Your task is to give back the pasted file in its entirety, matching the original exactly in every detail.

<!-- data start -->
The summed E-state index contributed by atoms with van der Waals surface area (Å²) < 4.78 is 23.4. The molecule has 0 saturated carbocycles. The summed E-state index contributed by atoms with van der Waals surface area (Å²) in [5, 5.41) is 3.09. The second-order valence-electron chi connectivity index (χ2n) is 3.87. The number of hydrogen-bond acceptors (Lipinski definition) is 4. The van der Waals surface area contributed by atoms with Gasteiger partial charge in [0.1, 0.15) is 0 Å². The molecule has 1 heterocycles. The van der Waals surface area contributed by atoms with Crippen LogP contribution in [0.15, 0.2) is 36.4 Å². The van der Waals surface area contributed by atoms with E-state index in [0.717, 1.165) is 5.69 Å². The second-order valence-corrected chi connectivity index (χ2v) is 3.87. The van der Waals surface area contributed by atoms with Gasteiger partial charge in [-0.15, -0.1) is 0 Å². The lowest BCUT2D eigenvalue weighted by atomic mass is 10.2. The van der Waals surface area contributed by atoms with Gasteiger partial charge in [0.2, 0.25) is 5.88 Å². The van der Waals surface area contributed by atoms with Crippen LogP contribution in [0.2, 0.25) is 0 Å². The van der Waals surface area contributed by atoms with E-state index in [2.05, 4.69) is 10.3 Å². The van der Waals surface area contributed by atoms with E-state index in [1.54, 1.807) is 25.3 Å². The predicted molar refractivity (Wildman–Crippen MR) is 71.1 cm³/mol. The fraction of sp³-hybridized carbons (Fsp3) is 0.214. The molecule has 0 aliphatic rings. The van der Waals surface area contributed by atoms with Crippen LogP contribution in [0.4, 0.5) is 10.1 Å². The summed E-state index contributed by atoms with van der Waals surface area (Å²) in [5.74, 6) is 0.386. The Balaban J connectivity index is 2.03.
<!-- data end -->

The summed E-state index contributed by atoms with van der Waals surface area (Å²) < 4.78 is 23.4. The molecule has 0 saturated carbocycles. The summed E-state index contributed by atoms with van der Waals surface area (Å²) in [5, 5.41) is 3.09. The second-order valence-electron chi connectivity index (χ2n) is 3.87. The number of hydrogen-bond acceptors (Lipinski definition) is 4. The van der Waals surface area contributed by atoms with Gasteiger partial charge in [0.1, 0.15) is 0 Å². The molecule has 1 heterocycles. The van der Waals surface area contributed by atoms with Crippen LogP contribution in [0.15, 0.2) is 36.4 Å². The van der Waals surface area contributed by atoms with E-state index in [0.717, 1.165) is 5.69 Å². The second-order valence-corrected chi connectivity index (χ2v) is 3.87. The van der Waals surface area contributed by atoms with Gasteiger partial charge in [-0.15, -0.1) is 0 Å². The lowest BCUT2D eigenvalue weighted by atomic mass is 10.2. The van der Waals surface area contributed by atoms with Gasteiger partial charge in [0.2, 0.25) is 5.88 Å². The van der Waals surface area contributed by atoms with Crippen LogP contribution in [0.2, 0.25) is 0 Å². The van der Waals surface area contributed by atoms with E-state index in [2.05, 4.69) is 10.3 Å². The van der Waals surface area contributed by atoms with E-state index in [1.54, 1.807) is 25.3 Å². The predicted molar refractivity (Wildman–Crippen MR) is 71.1 cm³/mol. The fraction of sp³-hybridized carbons (Fsp3) is 0.214. The molecule has 0 aliphatic rings. The van der Waals surface area contributed by atoms with Crippen LogP contribution in [0.4, 0.5) is 10.1 Å². The summed E-state index contributed by atoms with van der Waals surface area (Å²) in [5.74, 6) is 0.386. The Balaban J connectivity index is 2.03.